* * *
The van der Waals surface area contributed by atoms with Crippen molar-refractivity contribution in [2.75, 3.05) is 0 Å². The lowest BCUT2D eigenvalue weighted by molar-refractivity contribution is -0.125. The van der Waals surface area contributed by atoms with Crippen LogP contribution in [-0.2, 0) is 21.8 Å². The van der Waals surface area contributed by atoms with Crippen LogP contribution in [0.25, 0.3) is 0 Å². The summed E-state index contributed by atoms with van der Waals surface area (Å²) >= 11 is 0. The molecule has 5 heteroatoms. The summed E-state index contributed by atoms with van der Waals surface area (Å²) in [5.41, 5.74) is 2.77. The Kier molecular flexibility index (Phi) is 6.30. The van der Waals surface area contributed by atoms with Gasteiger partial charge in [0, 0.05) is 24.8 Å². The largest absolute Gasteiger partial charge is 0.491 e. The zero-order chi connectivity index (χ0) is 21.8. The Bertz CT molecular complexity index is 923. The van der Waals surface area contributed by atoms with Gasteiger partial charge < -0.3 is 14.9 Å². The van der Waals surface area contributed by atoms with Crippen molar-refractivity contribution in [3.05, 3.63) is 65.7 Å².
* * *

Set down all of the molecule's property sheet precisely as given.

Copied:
The van der Waals surface area contributed by atoms with Crippen molar-refractivity contribution in [2.75, 3.05) is 0 Å². The lowest BCUT2D eigenvalue weighted by molar-refractivity contribution is -0.125. The van der Waals surface area contributed by atoms with Crippen LogP contribution in [-0.2, 0) is 21.8 Å². The van der Waals surface area contributed by atoms with Crippen LogP contribution in [0.25, 0.3) is 0 Å². The summed E-state index contributed by atoms with van der Waals surface area (Å²) >= 11 is 0. The molecule has 5 heteroatoms. The summed E-state index contributed by atoms with van der Waals surface area (Å²) in [5.41, 5.74) is 2.77. The Kier molecular flexibility index (Phi) is 6.30. The van der Waals surface area contributed by atoms with Gasteiger partial charge in [0, 0.05) is 24.8 Å². The largest absolute Gasteiger partial charge is 0.491 e. The zero-order chi connectivity index (χ0) is 21.8. The Bertz CT molecular complexity index is 923. The van der Waals surface area contributed by atoms with Gasteiger partial charge < -0.3 is 14.9 Å². The van der Waals surface area contributed by atoms with Crippen molar-refractivity contribution in [3.05, 3.63) is 65.7 Å².